In early 1821, the German Baron Ferdinand Friedrich Georg Ludwig von Wrangel was appointed to lead the Kolymskaya Expedition to explore and survey the North-East coast of Siberia. He later, of course, published an account of his experiences, and they provide a fascinating glimpse into local life as well as the expedition experience.
What does an early nineteenth century explorer take along by way of provisions for a foray into such cold, harsh territory? The Baron outlined the basics in his narrative:
A month's provisions for five men consisted of 21 poods (90 lbs. English) of rye biscuit, 1 ½ pood of meat, 10 lbs. of dry soup tablets, 2 lbs. of tea, 4 lbs. of sugar-candy, 8 lbs. of groats, 3 lbs. of salt, 39 portions of strong spirits, 12 lbs. of tobacco, and 200 choice pieces of smoked yukhala. Each of us carried a musket and fifty cartridges, a pike, and a large knife stuck into his girdle, to which was attached the requisite apparatus for striking fire. As food for our dogs, we had 790 large muksun yukhala, 1,200 yukola of the same, and 2,400 fresh frozen herrings. Our six provision sledges were entirely laden with the eatables, and a part of our own stores we were obliged to make room for on our travelling narti.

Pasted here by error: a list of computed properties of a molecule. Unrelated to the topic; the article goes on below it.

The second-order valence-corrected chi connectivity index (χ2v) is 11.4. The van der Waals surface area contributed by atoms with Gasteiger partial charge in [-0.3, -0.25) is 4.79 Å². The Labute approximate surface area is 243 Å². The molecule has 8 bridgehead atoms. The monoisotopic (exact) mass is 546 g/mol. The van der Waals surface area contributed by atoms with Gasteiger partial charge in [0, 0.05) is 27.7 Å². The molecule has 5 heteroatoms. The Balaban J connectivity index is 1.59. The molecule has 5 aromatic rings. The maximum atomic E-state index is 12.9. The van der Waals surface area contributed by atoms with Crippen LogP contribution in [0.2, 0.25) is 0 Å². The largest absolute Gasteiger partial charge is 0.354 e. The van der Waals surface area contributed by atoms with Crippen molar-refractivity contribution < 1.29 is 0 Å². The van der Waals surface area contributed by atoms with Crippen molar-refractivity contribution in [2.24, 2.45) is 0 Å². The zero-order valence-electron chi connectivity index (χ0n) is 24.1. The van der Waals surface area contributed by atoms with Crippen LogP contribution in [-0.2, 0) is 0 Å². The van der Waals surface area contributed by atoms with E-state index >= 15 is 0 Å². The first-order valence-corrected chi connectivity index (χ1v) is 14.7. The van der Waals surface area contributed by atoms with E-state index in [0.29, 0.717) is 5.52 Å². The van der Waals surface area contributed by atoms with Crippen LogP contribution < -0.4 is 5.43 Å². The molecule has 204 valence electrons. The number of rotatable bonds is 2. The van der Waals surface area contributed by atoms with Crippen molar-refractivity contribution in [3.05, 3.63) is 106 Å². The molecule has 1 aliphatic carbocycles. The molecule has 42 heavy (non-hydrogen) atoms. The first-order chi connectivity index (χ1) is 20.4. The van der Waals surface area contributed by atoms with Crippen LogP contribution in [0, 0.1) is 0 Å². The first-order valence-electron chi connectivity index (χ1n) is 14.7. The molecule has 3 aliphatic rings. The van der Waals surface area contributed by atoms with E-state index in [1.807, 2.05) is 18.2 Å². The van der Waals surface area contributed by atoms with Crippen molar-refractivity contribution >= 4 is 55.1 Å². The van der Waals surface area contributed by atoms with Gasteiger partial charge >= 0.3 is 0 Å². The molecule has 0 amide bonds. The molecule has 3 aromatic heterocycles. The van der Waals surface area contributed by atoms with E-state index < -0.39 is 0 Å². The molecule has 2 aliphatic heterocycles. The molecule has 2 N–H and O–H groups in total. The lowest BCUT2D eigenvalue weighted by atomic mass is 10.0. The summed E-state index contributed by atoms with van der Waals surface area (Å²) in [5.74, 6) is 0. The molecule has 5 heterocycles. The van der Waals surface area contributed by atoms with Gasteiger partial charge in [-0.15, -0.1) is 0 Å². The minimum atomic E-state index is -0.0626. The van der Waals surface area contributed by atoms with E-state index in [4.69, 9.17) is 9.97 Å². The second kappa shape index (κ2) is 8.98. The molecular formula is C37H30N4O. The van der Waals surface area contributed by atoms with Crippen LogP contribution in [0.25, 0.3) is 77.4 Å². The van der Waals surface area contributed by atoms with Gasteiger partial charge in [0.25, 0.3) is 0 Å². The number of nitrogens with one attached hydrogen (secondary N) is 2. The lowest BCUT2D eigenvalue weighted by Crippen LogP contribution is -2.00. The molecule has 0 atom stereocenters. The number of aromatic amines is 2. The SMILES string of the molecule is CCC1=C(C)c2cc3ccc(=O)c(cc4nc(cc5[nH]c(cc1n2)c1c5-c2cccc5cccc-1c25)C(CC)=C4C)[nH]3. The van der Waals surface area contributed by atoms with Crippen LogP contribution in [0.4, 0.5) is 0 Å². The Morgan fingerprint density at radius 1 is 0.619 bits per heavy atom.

… for the yearly consumption of the hundred families that compose the little community of Nishney-Kolymsk, at least three millions of herrings are required. Many oilier kinds of fish are caught at this time, among which is the Nelma, a large description of salmon trout, but the first fish are generally thin, and are mostly converted into yukhala for the dogs; that is to say, cut open, cleaned, and dried in the air. From the entrails an abundance of train oil is obtained, which is used for food as well as for fuel. The yukola is distinguished from the yukhala merely by the selection of a better kind of fish, and by greater care in the preparation.
“Russian” food was fashionable for a period of time during the latter part of the nineteenth century. The following recipe sounds pretty tasty, but being an absolute non-expert in “Russian” cuisine, I cannot speak to its authenticity – whatever that means.
Siberian Lunch Dish.
This is a mince of beef or mutton, with either bacon or veal, mixed with a little suet, a dash of onion juice, and grated nutmeg. These are put into little “turnovers” of pie paste that is bound together with raw egg. The “turnover” is a small circle of pastry folded over, and with the edges crimped or pinched fast to hold the contents. Fruit turnovers are baked, but these meat turnovers are boiled, being dropped as soon as sufficient are filled and pinched tight, into boiling water. When cooked they float to the top, and are taken out with a skimmer.
London Mercury November 23, 1889